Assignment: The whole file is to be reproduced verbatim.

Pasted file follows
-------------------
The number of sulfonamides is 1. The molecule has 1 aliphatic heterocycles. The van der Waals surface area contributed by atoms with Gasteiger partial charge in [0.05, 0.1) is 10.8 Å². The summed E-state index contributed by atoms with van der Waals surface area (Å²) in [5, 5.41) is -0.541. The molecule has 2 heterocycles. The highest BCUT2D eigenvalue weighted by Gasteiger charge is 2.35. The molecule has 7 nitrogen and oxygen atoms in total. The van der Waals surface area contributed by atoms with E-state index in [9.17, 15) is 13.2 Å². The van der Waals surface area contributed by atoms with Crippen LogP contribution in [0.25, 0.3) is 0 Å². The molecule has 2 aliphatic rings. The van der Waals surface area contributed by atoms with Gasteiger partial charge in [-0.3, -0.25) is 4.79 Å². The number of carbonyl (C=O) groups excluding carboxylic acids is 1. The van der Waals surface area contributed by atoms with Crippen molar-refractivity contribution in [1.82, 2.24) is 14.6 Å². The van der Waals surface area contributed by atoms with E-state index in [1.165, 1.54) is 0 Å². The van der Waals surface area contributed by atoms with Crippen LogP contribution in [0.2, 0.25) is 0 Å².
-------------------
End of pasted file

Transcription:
The number of sulfonamides is 1. The molecule has 1 aliphatic heterocycles. The van der Waals surface area contributed by atoms with Gasteiger partial charge in [0.05, 0.1) is 10.8 Å². The summed E-state index contributed by atoms with van der Waals surface area (Å²) in [5, 5.41) is -0.541. The molecule has 2 heterocycles. The highest BCUT2D eigenvalue weighted by Gasteiger charge is 2.35. The molecule has 7 nitrogen and oxygen atoms in total. The van der Waals surface area contributed by atoms with E-state index in [9.17, 15) is 13.2 Å². The van der Waals surface area contributed by atoms with Crippen LogP contribution in [0.25, 0.3) is 0 Å². The molecule has 2 aliphatic rings. The van der Waals surface area contributed by atoms with Gasteiger partial charge in [-0.3, -0.25) is 4.79 Å². The number of carbonyl (C=O) groups excluding carboxylic acids is 1. The van der Waals surface area contributed by atoms with Crippen molar-refractivity contribution in [1.82, 2.24) is 14.6 Å². The van der Waals surface area contributed by atoms with E-state index in [1.165, 1.54) is 0 Å². The van der Waals surface area contributed by atoms with Crippen LogP contribution in [0.2, 0.25) is 0 Å².